No need for a bandsaw. The only curved cut on this stand was the back side of the "radial gauge" and is purely optional. It could easily be cut as straight pieces on Table and Hand saws. Even the tapers on the upright towers cane be left out. You could basically cut this whole stand out of square pieces, just to the proper lengths, and tie it all together with glue/screws as I did. You can round the corners with sanding blocks or a belt or table sander if you have access to one. The ONLY challenge would be to cut the slots into the base for the moving tower. I used a table router, but where there's a will.... The only real need for fancy tools would be your own visual standards and OCD.... Of course I realize that we are on a cyclist forum...so maybe I take this all back. =)

    *edit* I've seen multiple different "Versions" of this stand, built out of everything from hard/beautiful stained woods to MDF. The design is structurally sound enough that with any reasonably strong material, you could build yourself a stand that would be quite sturdy for truing. Aside from rounding the corners and quickly sanding each piece by hand before assembling, I didn't put any effort into making this stand look nice. 3/4 in. ply wood was an extra scrap cut out of "non-finish" grade plywood, and as you can see there was some filler/"boat" patches visible in various places in the wood. It really just depends on whether you're wanting a tool that will do what you need well....or one that will do the same AND look good doing it.

    -Jeremy
    Last edited by Tunnelrat81; 01-18-10 at 02:42 PM.

  19. #19
    Medicinal Cyclist Daytrip's Avatar
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    Well, I've got a table saw and a drill press, so that sounds like a viable option. Thanks. Yours looks nice, BTW.
    Let your freak flag fly.

  20. #20
    Senior Member Grand Bois's Avatar
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    The latest version of the Minoura stand is on sale at Nashbar for $69.99.

  21. #21
    50/50 Road/eBike Commuter kmcrawford111's Avatar
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    Quote Originally Posted by Tunnelrat81 View Post

    If you built this one, color me thoroughly impressed. Absolutely beautiful.

  22. #22
    Senior Member Tunnelrat81's Avatar
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    Quote Originally Posted by kmcrawford111 View Post
    If you built this one, color me thoroughly impressed. Absolutely beautiful.
    Thank you, but it didn't look half a nice until I put the wheel and colorful spoke wrenches on the front of it. Before that it was just finished plywood screwed together. =)

  23. #23
    Senior Member Chop61's Avatar
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    Quote Originally Posted by Tunnelrat81 View Post
    If you have any interest and basic ability with wood tools, you can build your own for cheap out of 3/4 in. plywood and some simple hardware. This cost me $30 if you include the book that included the plans. This stand is very solid, easy to use but DOES REQUIRE a separate dishing gauge, (also easy to make). I've had some sensitive people squawk at me lately for over-promoting the book that I used, so feel free to PM to request info, lest I be disregarded as a shill.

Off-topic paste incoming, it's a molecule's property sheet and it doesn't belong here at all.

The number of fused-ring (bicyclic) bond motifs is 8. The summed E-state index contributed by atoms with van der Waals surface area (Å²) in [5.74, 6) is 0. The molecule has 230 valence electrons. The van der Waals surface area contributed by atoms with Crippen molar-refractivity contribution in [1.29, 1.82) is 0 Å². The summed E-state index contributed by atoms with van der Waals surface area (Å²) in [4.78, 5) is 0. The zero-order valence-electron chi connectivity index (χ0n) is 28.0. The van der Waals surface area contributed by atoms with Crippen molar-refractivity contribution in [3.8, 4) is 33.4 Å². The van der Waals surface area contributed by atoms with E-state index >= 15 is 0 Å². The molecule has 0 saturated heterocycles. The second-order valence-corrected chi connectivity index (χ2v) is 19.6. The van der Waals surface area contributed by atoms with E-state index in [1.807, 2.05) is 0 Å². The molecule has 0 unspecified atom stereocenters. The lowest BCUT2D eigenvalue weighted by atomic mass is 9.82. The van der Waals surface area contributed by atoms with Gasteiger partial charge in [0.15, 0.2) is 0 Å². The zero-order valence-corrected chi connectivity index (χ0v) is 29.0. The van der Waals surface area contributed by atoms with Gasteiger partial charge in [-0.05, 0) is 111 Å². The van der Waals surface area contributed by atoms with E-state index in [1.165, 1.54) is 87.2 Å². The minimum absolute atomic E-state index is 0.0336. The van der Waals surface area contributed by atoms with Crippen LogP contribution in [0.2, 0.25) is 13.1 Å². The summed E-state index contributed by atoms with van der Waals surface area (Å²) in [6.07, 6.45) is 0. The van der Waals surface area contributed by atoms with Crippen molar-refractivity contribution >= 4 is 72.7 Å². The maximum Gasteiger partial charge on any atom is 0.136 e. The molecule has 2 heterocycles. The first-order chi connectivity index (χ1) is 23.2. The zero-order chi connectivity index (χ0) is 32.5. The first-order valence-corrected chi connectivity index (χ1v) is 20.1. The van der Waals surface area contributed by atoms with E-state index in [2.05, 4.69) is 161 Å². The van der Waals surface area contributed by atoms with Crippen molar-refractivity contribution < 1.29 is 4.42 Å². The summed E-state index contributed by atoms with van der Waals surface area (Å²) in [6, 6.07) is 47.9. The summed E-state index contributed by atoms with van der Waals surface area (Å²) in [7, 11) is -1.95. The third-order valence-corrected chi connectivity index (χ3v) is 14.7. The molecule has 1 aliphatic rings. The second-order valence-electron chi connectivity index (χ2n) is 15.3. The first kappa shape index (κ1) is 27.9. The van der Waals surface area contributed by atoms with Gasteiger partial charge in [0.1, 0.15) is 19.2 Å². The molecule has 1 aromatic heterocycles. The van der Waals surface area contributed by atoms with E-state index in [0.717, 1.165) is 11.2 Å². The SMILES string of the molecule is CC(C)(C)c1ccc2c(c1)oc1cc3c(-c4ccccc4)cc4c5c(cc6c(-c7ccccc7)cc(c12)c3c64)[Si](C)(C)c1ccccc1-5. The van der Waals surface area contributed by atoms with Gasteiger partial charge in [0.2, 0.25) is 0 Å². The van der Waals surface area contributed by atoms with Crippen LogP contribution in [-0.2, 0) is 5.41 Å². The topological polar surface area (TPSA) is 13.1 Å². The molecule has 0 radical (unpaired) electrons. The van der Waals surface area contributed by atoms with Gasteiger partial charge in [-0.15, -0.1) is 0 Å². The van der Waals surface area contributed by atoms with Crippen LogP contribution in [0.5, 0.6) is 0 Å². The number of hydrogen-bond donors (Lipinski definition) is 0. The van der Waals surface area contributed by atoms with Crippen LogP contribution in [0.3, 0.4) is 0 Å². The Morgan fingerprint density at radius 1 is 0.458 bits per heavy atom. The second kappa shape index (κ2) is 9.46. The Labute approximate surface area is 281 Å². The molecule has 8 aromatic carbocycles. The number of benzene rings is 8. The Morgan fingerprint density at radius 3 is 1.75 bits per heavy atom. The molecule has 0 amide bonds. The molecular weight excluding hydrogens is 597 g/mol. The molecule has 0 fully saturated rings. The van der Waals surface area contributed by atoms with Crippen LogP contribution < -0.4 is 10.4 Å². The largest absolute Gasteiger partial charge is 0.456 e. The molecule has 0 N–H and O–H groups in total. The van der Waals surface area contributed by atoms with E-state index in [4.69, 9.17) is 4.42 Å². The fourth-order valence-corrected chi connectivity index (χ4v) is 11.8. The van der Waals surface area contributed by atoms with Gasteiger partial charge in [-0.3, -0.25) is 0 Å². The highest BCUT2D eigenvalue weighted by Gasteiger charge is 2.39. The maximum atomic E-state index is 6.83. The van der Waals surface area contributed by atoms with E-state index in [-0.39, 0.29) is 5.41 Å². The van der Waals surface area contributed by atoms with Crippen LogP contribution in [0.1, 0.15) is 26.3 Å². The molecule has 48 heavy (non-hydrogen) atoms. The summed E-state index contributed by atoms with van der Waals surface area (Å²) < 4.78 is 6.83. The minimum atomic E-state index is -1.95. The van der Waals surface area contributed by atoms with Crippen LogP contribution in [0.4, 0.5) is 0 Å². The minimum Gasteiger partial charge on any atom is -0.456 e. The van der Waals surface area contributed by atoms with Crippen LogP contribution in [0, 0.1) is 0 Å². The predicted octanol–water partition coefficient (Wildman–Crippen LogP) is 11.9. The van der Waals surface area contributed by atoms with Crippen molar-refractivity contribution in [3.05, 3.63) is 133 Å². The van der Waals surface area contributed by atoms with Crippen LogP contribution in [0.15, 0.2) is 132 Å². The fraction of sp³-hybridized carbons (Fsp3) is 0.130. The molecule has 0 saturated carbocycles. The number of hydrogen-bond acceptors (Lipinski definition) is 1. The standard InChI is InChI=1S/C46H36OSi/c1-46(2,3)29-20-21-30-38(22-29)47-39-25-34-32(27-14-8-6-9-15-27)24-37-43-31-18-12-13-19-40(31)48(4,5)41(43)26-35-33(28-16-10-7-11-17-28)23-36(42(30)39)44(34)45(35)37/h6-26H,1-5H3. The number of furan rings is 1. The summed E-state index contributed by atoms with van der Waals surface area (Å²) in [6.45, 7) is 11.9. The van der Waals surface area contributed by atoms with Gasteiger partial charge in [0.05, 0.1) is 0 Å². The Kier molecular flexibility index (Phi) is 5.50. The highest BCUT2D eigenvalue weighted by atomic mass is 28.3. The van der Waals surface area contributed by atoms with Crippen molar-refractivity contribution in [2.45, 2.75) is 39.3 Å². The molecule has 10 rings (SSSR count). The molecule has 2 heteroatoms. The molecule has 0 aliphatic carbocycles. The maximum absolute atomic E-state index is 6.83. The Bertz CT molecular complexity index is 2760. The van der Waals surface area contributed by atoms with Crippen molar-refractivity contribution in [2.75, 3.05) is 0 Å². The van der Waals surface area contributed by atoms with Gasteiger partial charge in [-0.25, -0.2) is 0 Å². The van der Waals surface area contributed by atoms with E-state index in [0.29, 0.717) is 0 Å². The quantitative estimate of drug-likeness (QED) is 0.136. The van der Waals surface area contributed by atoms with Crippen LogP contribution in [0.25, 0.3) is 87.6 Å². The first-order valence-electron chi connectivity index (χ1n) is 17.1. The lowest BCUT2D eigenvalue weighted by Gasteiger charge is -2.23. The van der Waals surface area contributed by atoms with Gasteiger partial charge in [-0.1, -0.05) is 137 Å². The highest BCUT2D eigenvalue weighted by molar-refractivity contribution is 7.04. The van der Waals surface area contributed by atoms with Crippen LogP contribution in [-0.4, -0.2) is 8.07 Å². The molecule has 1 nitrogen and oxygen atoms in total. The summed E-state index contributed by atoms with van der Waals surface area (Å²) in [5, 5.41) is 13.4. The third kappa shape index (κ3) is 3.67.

-Jeremy

    Y'know Jeremy, someone could make good money building up those stands and selling them. Love to have one, but I barely have space for my bikes and have to rearrange my living room to work on them. Wheel truing is done on the kitchen counter. I guess my point is, I can't do woodworking, and when I took the plans to a cabinetmaker, he balked.
    Mussen's book is great though.
    When I was young I prayed to God for a new bike. Then I figured out God didn't work that way, so I stole one and prayed for forgiveness.

  24. #24
    cycling 4 fun
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    Quote Originally Posted by mechBgon View Post
    You'll probably see a lot of Park Tool TS-2s, so I thought I'd mention that they can have clearance problems on big 29'er and really big 26'er tires. The outer diameter of the tire is big enough to hit the swingarm. So if you're thinking about a used TS-2 at all, just be aware that you might need to buy the tip extenders and long-reach feeler kit to true certain wheels with the tires on. But they're pretty good stands, really tough under hard use.
    The new Park TS 2.2 will accept a 29er. I sold my old TS 2 for this reason

  25. #25
    Senior Member mechBgon's Avatar
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    Quote Originally Posted by Bubba Zanetti View Post
    The new Park TS 2.2 will accept a 29er. I sold my old TS 2 for this reason


    My new TS-2.2 will be arriving via UPS tomorrow, and will be inheriting the custom speed dial setup from my TS-2.



    If anyone's interested in making one of those, here's a rendering that may help. The dial indicator mounts in the blue tube, which moves with the axle support (red) as it pivots on the green pivot, while the dial indicator's tip rests against the yellow channel. The readout is arbitrary, just put marks on the dial face to show whatever widths you find useful (100mm, 126mm, 130mm, 135mm, etc).



    For the flywheel, get a threaded hexagon tube that fits the threaded rod and bolt a flywheel to the other end, basically. A machinist pal made this one for me.